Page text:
I do not wish in any way to underestimate the circumstances of this most unfortunate accident and the traumatic effect on the victims. However, Mrs. Dawson and Philip Sinclair are not dependants of a serving member of Her Majesty's forces, nor were members of Her Majesty's forces involved in this incident. This case, therefore, in its essentials, is a civil claim for damages and is not a matter for the Ministry of Defence. Nor is it for Her Majesty's Government to comment on the adequacy or otherwise of any particular offer of settlement, nor do Her Majesty's Government have any standing to intervene in the legal process. Our advice in all such cases is that the aggrieved party or parties should seek local expert legal advice. Mrs. Dawson has already done so and her lawyer has given her his advice. Therefore, it is for Mrs. Dawson and the parents of Philip Sinclair to decide, perhaps after further consultation with the lawyer, whether to go ahead with litigation. I must emphasise that that matter is, and can only be a private decision.
My hon. Friend has also asked whether the United States forces have any responsibility to provide compensation over and above any offer of settlement made by the German authorities or compensation that might be obtained by legal proceedings. I am sorry to have to tell my hon. Friend that United States forces have no such responsibility. Under the terms of the 1951 agreement, they are responsible only for reimbursing the Federal German authorities 75 per cent. of the compensation that is actually awarded either out of court or as a result of court action. My hon. Friend also referred to statements said to have been made by General Griffin of the United States Army. That is a matter for the General, and I do not think that there is any comment that I can make on it. I will ensure that the record of the debate is passed on to the United States ambassador in London. I will make sure that his attention is drawn to my hon. Friend's remarks.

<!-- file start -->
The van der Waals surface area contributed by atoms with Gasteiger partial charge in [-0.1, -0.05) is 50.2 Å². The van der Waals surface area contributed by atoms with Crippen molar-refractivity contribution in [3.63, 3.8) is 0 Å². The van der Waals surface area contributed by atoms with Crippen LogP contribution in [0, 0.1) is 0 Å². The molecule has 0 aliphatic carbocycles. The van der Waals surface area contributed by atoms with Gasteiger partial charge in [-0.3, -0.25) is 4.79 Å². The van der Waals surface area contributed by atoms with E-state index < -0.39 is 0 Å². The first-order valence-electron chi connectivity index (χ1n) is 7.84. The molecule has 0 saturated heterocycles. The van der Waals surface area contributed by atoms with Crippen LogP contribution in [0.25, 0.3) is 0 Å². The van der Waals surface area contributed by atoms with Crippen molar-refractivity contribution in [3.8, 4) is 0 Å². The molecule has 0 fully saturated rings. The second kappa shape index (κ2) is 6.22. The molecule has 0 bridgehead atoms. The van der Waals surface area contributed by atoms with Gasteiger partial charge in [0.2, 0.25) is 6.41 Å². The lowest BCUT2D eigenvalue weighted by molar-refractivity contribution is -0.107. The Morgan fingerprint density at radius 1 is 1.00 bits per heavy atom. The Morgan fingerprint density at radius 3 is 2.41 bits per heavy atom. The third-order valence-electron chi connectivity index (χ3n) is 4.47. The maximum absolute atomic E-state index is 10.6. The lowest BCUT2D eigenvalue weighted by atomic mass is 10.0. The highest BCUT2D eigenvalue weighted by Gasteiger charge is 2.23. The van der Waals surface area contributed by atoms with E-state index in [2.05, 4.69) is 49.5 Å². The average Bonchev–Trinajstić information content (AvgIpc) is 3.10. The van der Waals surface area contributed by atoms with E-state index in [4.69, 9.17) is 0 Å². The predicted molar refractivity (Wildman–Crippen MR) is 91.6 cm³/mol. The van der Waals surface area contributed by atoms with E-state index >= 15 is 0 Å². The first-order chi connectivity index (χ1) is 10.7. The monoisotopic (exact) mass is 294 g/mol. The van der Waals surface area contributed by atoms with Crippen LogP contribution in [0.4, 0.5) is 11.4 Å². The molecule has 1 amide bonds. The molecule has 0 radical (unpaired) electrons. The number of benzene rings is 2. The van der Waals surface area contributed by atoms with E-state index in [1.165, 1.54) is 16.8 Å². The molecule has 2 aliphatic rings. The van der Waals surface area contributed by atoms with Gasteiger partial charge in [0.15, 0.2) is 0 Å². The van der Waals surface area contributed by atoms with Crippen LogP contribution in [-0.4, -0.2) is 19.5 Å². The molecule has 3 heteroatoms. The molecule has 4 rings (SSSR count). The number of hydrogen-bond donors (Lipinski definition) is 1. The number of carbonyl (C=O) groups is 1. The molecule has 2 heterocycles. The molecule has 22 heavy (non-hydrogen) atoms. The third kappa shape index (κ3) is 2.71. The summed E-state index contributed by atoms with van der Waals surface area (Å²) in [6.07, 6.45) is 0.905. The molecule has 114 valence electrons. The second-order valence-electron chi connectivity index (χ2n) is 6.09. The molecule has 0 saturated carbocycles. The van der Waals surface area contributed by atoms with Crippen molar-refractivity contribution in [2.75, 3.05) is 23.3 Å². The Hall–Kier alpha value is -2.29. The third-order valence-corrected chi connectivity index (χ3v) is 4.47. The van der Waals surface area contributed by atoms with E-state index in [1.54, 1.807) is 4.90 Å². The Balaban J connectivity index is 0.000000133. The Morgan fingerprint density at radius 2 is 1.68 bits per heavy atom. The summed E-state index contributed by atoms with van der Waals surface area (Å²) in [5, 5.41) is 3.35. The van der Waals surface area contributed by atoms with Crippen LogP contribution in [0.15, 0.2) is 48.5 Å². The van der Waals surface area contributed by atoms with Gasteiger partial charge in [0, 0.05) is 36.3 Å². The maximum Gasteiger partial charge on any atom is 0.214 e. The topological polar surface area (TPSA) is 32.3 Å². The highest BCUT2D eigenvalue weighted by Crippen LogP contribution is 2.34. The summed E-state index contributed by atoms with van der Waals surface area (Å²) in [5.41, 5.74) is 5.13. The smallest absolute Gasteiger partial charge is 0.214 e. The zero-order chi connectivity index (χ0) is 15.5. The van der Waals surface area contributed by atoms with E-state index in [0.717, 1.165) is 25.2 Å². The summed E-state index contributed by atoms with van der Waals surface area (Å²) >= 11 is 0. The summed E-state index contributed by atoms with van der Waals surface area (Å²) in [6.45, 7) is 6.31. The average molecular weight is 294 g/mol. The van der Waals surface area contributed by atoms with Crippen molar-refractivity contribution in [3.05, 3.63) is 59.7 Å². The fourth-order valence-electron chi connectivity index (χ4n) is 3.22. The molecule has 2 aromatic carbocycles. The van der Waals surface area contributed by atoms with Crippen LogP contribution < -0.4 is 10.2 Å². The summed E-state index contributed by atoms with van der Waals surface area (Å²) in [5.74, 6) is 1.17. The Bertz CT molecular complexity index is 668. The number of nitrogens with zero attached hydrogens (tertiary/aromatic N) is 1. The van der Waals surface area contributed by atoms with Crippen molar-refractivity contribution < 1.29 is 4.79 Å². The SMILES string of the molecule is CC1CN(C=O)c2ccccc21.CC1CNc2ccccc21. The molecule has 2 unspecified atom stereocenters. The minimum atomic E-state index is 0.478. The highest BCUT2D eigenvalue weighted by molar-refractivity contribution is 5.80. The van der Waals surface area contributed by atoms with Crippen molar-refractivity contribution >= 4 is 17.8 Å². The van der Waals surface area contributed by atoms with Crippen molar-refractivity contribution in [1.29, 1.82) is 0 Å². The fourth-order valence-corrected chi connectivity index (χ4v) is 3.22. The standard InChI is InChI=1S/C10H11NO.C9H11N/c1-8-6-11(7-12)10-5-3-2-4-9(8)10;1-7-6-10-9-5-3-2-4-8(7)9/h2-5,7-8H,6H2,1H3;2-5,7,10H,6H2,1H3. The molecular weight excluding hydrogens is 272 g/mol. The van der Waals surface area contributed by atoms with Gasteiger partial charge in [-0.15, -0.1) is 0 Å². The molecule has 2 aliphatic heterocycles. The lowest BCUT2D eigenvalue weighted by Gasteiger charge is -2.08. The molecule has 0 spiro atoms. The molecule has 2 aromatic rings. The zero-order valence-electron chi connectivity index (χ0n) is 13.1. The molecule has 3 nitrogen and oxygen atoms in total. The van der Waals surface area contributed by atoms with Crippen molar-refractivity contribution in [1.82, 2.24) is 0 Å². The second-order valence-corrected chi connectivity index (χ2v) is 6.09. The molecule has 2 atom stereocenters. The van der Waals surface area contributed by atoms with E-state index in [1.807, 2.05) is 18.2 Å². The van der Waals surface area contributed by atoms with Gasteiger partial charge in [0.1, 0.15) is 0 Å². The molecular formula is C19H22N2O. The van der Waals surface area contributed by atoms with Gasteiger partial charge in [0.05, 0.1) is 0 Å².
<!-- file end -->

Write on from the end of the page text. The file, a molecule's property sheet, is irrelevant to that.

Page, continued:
On the sums offered to the Boughey children, they are dependants of a serving member of Her Majesty's forces. Their awards are provisional and are subject to further negotiations between the British Army of the Rhine legal service and the relevant German authorities. Of course, BAOR is involved in the case because the children are dependants.
I am sure, that my hon. Friend would wish to join me in an expression of thanks to the armed forces of the Federal Republic of Germany for their prompt action immediately after the accident. A group of German soldiers who were nearby gave immediate first aid and drove Mrs. Dawson, her nephew and grandchildren to a nearby military medical centre and from there by German military ambulance to the district hospital at Soltau where her nephew and two of her grandchildren underwent surgery. The third grandchild was flown by German military helicopter to the university clinic at Hanover. As a result of that prompt action all the British citizens involved were treated for their injuries with a minimum of delay.
Although I fully understand and, indeed, sympathise with my hon. Friend's concern for his constituents following this most unfortunate incident, I am afraid that I must emphasise that Mrs. Dawson and the parents of Philip Sinclair can seek redress only through the German legal process. The decision whether to pursue litigation against the German state must remain one for the family, in consultation with its German lawyer. Much as I regret it, Her Majesty's Government have no standing to intervene in the process.